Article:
It’s a little ironic that we choose to serve chicken wings slathered in caustic, fiery hot pepper sauce. Many birds enjoy spicy peppers too—but only because they can’t actually feel the heat.
We know that birds have different taste receptors from humans. In fact, all animals taste flavors differently (cats lack the ability to taste sweetness). Because birds are biologically unable to register the effects of capsaicin—the chemical that makes peppers feel “hot” in your mouth—they don’t feel the burn like we do.
New Meaning for “Eating like a bird”
Imagine biting into a Carolina reaper, the world’s hottest pepper. Clocking in at 200 times hotter than a jalapeño, this shriveled little red fruit should probably be sold with a gallon of milk and a sick note. Eating it could cause symptoms for humans such as:
- Intense mouth “burning” or discomfort
- Stomach pain
For birds, it’s just another snack. Some have speculated that eating hot peppers may also cause stomach discomfort for birds too, but that’s still a mystery.
An Evolutionary Advantage for Hot Pepper Plants
Mammals, like mice and squirrels, ordinarily go wild over mild and sweet pepper plants. But, because these rodents share the same spicy food receptors that humans have, they tend to avoid hot peppers as food sources. That’s just fine with the pepper plants.
Jalapeños, habaneros, and the aptly named bird’s eye chili plants have evolutionarily become selective about the animals that eat their fruit. These plants want their fruit to be eaten by birds—which travel long distances—in order to spread their seed effectively.
See also: How Birds Help Your Garden
The pepper plants couldn’t ask for a better seed distributor than a bird. Not only are birds immune to the burn of hot peppers—they don’t digest the seeds either. That means they pass through the bird intact. The bird’s gut even separates the seeds from the pulp of the fruit, meaning they’re more likely to germinate in the ground.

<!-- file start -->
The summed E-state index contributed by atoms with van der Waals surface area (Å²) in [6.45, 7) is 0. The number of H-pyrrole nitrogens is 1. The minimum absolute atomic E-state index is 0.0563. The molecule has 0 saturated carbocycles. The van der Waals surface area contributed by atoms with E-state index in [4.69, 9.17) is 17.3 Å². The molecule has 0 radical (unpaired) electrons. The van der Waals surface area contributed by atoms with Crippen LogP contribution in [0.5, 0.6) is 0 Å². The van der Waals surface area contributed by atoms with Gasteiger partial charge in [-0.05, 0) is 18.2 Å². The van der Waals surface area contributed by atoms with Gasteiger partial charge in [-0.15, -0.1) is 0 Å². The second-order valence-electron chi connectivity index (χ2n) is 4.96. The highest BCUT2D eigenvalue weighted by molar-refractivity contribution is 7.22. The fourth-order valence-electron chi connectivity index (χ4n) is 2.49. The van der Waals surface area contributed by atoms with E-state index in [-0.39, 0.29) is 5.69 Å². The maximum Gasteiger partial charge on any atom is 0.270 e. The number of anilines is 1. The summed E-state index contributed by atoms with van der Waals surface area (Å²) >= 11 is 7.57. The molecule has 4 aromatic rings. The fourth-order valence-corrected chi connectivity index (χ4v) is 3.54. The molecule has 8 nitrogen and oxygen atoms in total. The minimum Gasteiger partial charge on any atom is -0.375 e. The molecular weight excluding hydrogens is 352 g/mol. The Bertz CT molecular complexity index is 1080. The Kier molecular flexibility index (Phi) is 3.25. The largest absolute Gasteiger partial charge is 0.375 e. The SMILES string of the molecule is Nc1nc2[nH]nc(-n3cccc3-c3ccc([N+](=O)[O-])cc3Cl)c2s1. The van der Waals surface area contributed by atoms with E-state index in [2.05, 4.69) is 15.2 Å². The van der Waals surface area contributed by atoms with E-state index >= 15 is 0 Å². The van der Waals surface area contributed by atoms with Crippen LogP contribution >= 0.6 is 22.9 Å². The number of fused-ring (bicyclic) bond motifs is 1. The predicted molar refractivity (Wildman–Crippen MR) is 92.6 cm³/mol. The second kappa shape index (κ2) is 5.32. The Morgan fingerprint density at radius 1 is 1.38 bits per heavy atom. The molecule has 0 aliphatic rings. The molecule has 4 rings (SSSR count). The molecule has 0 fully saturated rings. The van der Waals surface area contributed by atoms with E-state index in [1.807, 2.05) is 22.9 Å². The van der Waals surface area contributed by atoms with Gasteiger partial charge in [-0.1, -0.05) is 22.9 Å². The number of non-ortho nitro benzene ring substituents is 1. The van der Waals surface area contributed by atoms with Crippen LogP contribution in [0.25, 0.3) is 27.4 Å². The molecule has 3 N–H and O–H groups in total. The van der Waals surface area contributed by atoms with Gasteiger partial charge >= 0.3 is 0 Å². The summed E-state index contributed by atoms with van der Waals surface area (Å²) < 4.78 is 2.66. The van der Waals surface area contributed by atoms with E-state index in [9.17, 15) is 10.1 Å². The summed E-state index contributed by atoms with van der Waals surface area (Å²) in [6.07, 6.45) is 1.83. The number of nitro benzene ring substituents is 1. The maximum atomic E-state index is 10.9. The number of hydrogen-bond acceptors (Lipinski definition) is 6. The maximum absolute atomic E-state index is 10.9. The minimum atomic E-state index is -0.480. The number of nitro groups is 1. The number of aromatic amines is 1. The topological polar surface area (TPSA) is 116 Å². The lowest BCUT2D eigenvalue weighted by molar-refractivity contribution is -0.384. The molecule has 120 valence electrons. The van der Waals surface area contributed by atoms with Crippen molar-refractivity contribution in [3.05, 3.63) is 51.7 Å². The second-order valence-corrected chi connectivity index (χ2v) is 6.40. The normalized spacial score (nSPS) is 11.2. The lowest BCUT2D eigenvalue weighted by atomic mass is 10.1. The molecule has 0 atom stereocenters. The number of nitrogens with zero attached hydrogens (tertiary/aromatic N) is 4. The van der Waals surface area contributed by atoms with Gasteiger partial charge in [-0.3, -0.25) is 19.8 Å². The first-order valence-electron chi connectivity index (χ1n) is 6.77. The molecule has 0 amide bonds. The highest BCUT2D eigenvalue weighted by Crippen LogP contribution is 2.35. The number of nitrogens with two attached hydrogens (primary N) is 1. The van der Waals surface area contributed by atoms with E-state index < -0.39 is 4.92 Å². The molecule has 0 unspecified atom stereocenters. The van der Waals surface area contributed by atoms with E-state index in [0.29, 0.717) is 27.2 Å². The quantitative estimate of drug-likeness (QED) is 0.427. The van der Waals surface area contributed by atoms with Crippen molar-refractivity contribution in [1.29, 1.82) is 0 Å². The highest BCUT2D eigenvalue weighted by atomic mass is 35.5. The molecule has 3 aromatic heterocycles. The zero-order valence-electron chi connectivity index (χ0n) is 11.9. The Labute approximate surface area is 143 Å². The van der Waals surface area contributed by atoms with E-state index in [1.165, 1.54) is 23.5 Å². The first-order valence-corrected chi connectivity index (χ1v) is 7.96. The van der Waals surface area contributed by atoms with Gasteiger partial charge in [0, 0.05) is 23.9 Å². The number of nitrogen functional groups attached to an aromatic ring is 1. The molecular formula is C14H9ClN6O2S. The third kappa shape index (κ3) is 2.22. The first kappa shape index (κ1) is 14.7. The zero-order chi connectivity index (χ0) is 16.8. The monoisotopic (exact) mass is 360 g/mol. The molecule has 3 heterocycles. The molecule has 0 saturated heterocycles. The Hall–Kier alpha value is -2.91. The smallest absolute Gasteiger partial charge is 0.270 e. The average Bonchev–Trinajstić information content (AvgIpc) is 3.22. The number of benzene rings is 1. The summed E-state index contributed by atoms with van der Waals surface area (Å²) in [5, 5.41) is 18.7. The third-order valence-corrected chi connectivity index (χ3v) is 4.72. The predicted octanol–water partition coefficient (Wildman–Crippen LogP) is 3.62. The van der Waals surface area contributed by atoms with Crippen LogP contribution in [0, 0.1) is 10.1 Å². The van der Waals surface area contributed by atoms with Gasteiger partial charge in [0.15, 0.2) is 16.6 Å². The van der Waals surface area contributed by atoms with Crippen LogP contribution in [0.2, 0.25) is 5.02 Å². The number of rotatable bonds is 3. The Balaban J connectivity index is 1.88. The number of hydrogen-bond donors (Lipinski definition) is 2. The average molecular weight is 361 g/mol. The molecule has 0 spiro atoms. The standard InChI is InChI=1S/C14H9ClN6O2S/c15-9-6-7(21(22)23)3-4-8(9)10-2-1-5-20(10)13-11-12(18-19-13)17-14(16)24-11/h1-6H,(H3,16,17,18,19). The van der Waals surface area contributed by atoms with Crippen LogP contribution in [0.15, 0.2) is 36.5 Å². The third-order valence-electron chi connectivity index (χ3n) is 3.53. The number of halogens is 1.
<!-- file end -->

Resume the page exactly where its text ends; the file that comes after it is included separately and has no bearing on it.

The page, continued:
Since many birds travel miles before they pass the seeds with their droppings, the plant’s offspring are planted far and wide. Conversely, mammals tend to be poor at spreading seed; they usually don’t get very far before passing the them.
See also: How to Grow a Bird-Friendly Garden
A Healthy Food for Birds
Hot peppers are more than just a meal for birds. Chilies are a good source of Vitamin A, which is known to improve feather quality, color and shine. Hot peppers are also widely believed to have health benefits for humans, including antioxidants, immunity support and possibly even pain relief. The same may be true for birds.
Hot Peppers as a Squirrel Deterrent
Since squirrels can feel the burn of hot peppers and birds can’t, initially, it seems sensible to use this to our advantage. In fact, you can buy bird seed with capsaicin additives for this reason. While hot pepper spiked seed deters squirrels, it also irritates the squirrels’ mouths and causes significant discomfort.
Why not keep squirrels out of your seed using a less harmful method? Other highly-effective options include:
- Squirrel-proof/resistant feeders
- Bird feeder cages
- A free-standing pole for your feeder
Learn more about Squirrel-Proofing Your Bird Feeders
Birds will always be able to eat spicier food than you. But don’t feel bad—take comfort in the fact that you can actually taste and enjoy the heat of chilies.